• Average body size: Medium (Average live-weight is 350-400 kg) Description:  The Boran is typically white in colour with dark points and pigmented generally black skin. Steel-grey with black points is not uncommon. Fawn and red also occur, but black is rare and is not considered a true Boran colour. The Breed standard permits all colours except brindle. The head is carried well, of medium length and slightly convex. Ears are small in comparison with the Indian breeds and not pendulous. Horns are generally short, round in cross- section and upright, but there is some variation in size and length. Polled animals are not uncommon and some animals have been selected for this condition. The hump is well defined and thoracic; it is larger in the male than in the female. The Boran shows a surprisingly straight top line for a Zebu animal. The well-developed hindquarters have frequently been remarked upon. The rump is long, wide and muscular in the male and the buttocks are well fleshed. Among Zebu breeds the Boran is outstanding in this character. Skin is generally thin, with loose folds and pliable. Both the dewlap and umbilical folds are well developed. The Boran is generally vigorous and alert. Being accustomed to desert condition, it covers vast distances in search of grazing and water and in some areas is only watered on alternate days or on the third day. Fertility Boran produce a calf a year. Even under harsh conditions the Boran cow will continue to breed and rear calves and do this without punishing herself. One explanation for this high fertility is that the cow has relatively low body weight loss over the suckling period, thereby maintaining a good condition, thus able to conceive again. Longevity  Boran cattle live a long time. It is quite normal for 15 years old breeding cows to be sound mouthed and it is also on record that a 16 year old Boran bull is still producing high quality semen for artificial insemination. Temperament  Boran cattle are recognized as being generally quiet, docile and easy to handle. This trait has developed over many generations of cattle living close to man. Beef production and Carcass Quality  Average weight gains per day on grass & feedlot: Grass = 0.7 – 1.0 kg depending on grass quality. Feedlot = 1.3 kg per day depending on type of cross used (this was found at a recent trial at Marania Farm – Timau where using Boran cross Angus steers & heifers). Trials in Nebraska, USA, show that the Boran and its crosses score consistently better than other Zebu breeds for meat tenderness, carcass marbling and rib eye area. Butchers in Kenya prefer Borans and their crosses for this reason. Disease resistance  The Boran has a useful degree of host resistance to ticks and it is reported that the breed is ‘completely resistant to buffalo fly’. Borans are generally less affected by foot and mouth diseases than exotics and recover faster. It is also clear that the morbidity and mortality rates of East Cost Fever are lower in Boran than in Boss taurus breeds; the Boran being naturally more resistant.  Survival Characteristics  Being an animals which in obliged to walk long distances, selection for perfect feet and leg conformation is necessary for registered cattle. The herd instinct of the Boran makes it very easy to manage in bush country. They are noted for being able to ‘graze on the trot’ and they will always stay together. The cow has a well-carried udder with strong attachments and neat, small teats. Boran heifers reach puberty at an average age of 13 months. She is an excellent mother, not only will she feed her calf so well that high weaning weights are attainable, but she guards against predators, and will never allow her calf to get lost in the bush. Calving problems hardly exist. Calves at birth weigh an average of 28 kg for males and females, 25 kg. Boran cattle have developed adaptive traits of crucial importance for their survival. Some of these characters are – the ability to withstand periodic shortage of water and feed, ability to walk long distances in search of water and feed and ability to digest low quality feeds. The well-developed beef conformation shows up in carcass appraisals. The depth of eye muscle, marbling, even fat cover and ratio of hind to forequarter make the Boran difficult to beat, hence the preference of Kenya butchers for young, well-finished Boran steers. Advantages: 1. Docile 2. Milk has high butter-fat of 4.8% 3. Good breeds for marginal areas Disadvantages:  1. Milk production potential is low (10 liters/day) 2. Difficult breeders, most mating at night c) Sahiwal breed This Zebu breed originates from India and Pakistan. National study was established in 1963 in Naivasha with the purpose of improving the breed for milk and beef i.e. as dual purpose breed. For a long time the breed was confined to government farms where the focus was conservation, characterization, improvement and utilization in smallholder systems. This breed is adapted to utilization of of poor quality pasture and rough terrain. Purpose:  Meat and milk production The milk yield is highly variable because of variation of management regimes. Yields may range from 5-10 litres/day Average body size: Large (average live-weight 350-400 kg) Description:  Body colour is solid brown  Advantages:  1. Docile.  2. Good breeds for marginal areas. 3. Milk has high butter-fat of 4.8% Disadvantages:  1. Milk production potential is low (10 Kg/day)  2. Difficult breeders, most mating at night Purpose: Meat production Average body size:  Large (average live-weight 550 kg) Description:  Body color reddish brown body with white head and feet Advantages:  1. Good beef conformation for the discerning consumer.  Disadvantages:  1. High forage requirement 2. As all exotic breeds Hereford is susceptible to tick borne diseases.  3. Only suitable for cool areas with year round quality fodder availability. Purpose:  Meat production Average body size:  Large (average live-weight 800 kg) Description:  Body color white Advantages:  1. High production potential with good management and good feeding.  2. Good beef conformation for the discerning consumer.  Disadvantages:  1. Susceptible to tick borne diseases.  2. Only suitable for cool areas with year round quality fodder availability. Breeding CattlePlanned breeding programs yield the best results when the breeder considers the production and other trait characteristics in individual cows and how they can be passed on to offspring. The breeder must also be able to match these characteristics to what the market demands. InbreedingInbreeding  May be defined as mating of individuals more closely related than the average relationship of the population. The decrease in fitness that results from such inbreeding is known as inbreeding depression.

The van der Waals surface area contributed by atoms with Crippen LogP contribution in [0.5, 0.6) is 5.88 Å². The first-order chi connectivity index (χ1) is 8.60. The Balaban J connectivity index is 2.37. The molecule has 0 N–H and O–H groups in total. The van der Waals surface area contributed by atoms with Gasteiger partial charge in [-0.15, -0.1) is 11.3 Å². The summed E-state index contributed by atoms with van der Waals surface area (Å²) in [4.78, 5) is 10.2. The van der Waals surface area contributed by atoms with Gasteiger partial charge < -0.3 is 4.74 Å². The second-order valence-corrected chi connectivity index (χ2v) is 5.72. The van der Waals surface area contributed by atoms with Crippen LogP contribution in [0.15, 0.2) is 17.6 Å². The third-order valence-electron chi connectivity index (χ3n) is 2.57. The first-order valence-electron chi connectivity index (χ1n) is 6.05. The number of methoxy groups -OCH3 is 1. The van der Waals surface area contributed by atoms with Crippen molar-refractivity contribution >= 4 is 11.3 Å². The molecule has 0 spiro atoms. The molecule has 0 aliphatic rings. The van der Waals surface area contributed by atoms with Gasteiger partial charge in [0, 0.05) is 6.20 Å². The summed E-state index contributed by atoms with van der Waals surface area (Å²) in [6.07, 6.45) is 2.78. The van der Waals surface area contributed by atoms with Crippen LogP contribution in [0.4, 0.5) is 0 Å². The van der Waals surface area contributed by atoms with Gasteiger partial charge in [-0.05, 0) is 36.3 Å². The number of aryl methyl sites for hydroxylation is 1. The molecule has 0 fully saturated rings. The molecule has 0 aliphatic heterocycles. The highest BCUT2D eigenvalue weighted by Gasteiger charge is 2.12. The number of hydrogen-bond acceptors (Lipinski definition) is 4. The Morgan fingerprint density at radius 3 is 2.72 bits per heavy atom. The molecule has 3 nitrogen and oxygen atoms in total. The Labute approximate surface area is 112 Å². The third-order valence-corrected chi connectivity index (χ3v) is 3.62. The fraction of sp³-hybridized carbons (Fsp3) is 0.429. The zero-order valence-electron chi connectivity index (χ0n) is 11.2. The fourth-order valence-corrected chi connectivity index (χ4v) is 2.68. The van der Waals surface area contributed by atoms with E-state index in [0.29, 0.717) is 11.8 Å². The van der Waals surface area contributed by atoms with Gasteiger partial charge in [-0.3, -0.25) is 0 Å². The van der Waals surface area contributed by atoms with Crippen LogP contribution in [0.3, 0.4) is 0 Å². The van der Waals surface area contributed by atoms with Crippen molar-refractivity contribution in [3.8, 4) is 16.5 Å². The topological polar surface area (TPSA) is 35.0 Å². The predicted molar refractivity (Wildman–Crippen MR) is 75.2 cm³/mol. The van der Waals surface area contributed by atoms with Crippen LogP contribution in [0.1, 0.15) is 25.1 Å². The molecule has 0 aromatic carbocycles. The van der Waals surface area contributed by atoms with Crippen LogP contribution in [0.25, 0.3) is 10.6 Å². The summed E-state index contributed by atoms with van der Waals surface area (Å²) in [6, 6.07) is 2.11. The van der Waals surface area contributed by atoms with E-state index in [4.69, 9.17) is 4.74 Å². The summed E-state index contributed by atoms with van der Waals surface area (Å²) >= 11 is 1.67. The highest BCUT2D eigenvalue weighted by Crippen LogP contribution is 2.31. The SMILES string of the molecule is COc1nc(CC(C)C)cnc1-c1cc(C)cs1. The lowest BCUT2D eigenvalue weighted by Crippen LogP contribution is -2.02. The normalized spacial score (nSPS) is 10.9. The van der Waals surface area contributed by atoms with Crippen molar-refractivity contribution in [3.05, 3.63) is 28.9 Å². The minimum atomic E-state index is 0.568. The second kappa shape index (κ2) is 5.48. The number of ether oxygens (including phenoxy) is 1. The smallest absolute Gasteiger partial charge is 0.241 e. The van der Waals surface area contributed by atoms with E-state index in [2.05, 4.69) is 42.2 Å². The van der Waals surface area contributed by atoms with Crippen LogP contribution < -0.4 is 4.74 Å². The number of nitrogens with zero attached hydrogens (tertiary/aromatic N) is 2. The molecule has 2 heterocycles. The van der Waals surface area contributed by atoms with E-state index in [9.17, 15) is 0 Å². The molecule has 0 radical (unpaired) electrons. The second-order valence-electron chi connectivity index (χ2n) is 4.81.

• In small herds inbreeding is a  real danger for continued productivity of livestock. Inbreeding can lead to smaller animals, less productive animals, high incidences of deformities and low disease resistance among other undesirable characteristics.